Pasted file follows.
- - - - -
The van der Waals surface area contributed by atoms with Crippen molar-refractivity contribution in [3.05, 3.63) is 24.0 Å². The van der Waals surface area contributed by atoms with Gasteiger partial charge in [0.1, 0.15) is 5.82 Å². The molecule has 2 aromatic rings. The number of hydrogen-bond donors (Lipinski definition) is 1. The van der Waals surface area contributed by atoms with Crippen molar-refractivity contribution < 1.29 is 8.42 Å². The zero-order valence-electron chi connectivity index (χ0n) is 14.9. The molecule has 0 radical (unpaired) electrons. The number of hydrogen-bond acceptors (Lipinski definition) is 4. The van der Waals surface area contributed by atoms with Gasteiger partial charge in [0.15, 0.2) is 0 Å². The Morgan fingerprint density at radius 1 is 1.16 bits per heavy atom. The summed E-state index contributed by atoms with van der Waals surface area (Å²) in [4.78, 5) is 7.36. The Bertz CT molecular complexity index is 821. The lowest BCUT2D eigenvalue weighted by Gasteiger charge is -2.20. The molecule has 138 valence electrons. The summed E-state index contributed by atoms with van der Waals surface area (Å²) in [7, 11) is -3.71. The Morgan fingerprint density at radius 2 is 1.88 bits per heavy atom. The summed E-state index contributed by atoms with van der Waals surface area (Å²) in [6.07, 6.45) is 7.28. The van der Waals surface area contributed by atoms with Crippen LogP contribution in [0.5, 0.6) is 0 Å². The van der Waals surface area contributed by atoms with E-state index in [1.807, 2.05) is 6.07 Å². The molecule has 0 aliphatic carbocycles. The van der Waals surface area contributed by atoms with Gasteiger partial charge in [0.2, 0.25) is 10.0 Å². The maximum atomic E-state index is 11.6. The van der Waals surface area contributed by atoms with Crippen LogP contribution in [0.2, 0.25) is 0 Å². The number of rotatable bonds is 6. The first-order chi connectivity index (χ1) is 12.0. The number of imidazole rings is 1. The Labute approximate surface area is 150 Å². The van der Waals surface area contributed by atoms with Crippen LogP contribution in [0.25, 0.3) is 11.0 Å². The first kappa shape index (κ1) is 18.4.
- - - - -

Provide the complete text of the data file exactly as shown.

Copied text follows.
The van der Waals surface area contributed by atoms with Crippen molar-refractivity contribution in [3.05, 3.63) is 24.0 Å². The van der Waals surface area contributed by atoms with Gasteiger partial charge in [0.1, 0.15) is 5.82 Å². The molecule has 2 aromatic rings. The number of hydrogen-bond donors (Lipinski definition) is 1. The van der Waals surface area contributed by atoms with Crippen molar-refractivity contribution < 1.29 is 8.42 Å². The zero-order valence-electron chi connectivity index (χ0n) is 14.9. The molecule has 0 radical (unpaired) electrons. The number of hydrogen-bond acceptors (Lipinski definition) is 4. The van der Waals surface area contributed by atoms with Gasteiger partial charge in [0.15, 0.2) is 0 Å². The Morgan fingerprint density at radius 1 is 1.16 bits per heavy atom. The summed E-state index contributed by atoms with van der Waals surface area (Å²) in [4.78, 5) is 7.36. The Bertz CT molecular complexity index is 821. The lowest BCUT2D eigenvalue weighted by Gasteiger charge is -2.20. The molecule has 138 valence electrons. The summed E-state index contributed by atoms with van der Waals surface area (Å²) in [7, 11) is -3.71. The Morgan fingerprint density at radius 2 is 1.88 bits per heavy atom. The summed E-state index contributed by atoms with van der Waals surface area (Å²) in [6.07, 6.45) is 7.28. The van der Waals surface area contributed by atoms with Crippen LogP contribution in [0.5, 0.6) is 0 Å². The van der Waals surface area contributed by atoms with E-state index in [1.807, 2.05) is 6.07 Å². The molecule has 0 aliphatic carbocycles. The van der Waals surface area contributed by atoms with Gasteiger partial charge in [0.2, 0.25) is 10.0 Å². The maximum atomic E-state index is 11.6. The van der Waals surface area contributed by atoms with Crippen LogP contribution in [0.2, 0.25) is 0 Å². The number of rotatable bonds is 6. The first-order chi connectivity index (χ1) is 12.0. The number of imidazole rings is 1. The Labute approximate surface area is 150 Å². The van der Waals surface area contributed by atoms with Crippen LogP contribution in [0.25, 0.3) is 11.0 Å². The first kappa shape index (κ1) is 18.4.